Lava plus nitrate equals growth
Scientists explain an unexpected algae super bloom.
As Hawaii's Kilauea volcano erupted in July 2018, scientists from the University of Hawaii and the University of Southern California Dornsife noticed something odd.
A huge bloom of algae started forming and spreading in the surrounding North Pacific Ocean, despite the fact that millions of tonnes of hot lava were pouring into the water.
NASA satellite photos of the eruption clearly showed that ocean around the volcano was turning green. The satellite had detected huge amounts of chlorophyll, the green pigment in algae and other plants that converts light into energy.
USC geochemist Seth John and colleagues from the two universities wanted to know what had happened, and now they have presented what they think is the answer in a paper published in the journal Science.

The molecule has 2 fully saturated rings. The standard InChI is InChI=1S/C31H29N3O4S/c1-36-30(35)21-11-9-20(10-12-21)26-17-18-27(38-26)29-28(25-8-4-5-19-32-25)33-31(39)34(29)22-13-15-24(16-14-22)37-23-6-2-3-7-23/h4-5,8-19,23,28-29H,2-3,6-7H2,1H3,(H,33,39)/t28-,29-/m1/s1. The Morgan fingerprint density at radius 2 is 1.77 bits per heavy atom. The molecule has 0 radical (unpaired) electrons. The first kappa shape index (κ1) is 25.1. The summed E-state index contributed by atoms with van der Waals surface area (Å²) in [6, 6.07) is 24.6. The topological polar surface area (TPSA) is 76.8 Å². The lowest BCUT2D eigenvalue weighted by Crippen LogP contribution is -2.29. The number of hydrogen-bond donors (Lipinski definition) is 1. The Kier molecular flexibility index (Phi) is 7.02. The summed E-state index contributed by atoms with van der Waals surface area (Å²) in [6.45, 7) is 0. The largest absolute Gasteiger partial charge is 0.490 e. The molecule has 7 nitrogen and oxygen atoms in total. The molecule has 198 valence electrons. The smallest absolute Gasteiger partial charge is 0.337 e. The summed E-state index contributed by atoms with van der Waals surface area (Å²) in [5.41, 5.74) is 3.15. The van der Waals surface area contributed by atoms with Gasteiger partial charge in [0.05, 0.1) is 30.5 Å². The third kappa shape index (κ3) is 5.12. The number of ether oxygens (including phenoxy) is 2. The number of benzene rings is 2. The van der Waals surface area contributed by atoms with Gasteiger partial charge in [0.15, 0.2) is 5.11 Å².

Their study shows that the green plume in the ocean around the volcano contained the perfect cocktail for plant growth – a fertile mix of higher nitrate levels, silicic acid, iron and phosphate.
Nitrogen is a natural fertiliser for plants. With such rich conditions, the algae bloom exploded, expanding hundreds of kilometres into the Pacific Ocean. But that was surprising.
"There was no reason for us to expect that an algae bloom like this would happen," says John. "Lava doesn't contain any nitrate."
The researchers believe the nitrogen was stirred up from the deep ocean. As the hot lava poured in, it forced an upwelling of colder, deep ocean water. When the water rose, it carried nitrogen and other particles to the surface that helped the algae grow.
"All along the coast of California, there is regular upwelling," says John. "All the kelp beds and marine creatures that inhabit those ecosystems are basically driven by those currents that draw fertilising nutrients up from deep water to the surface.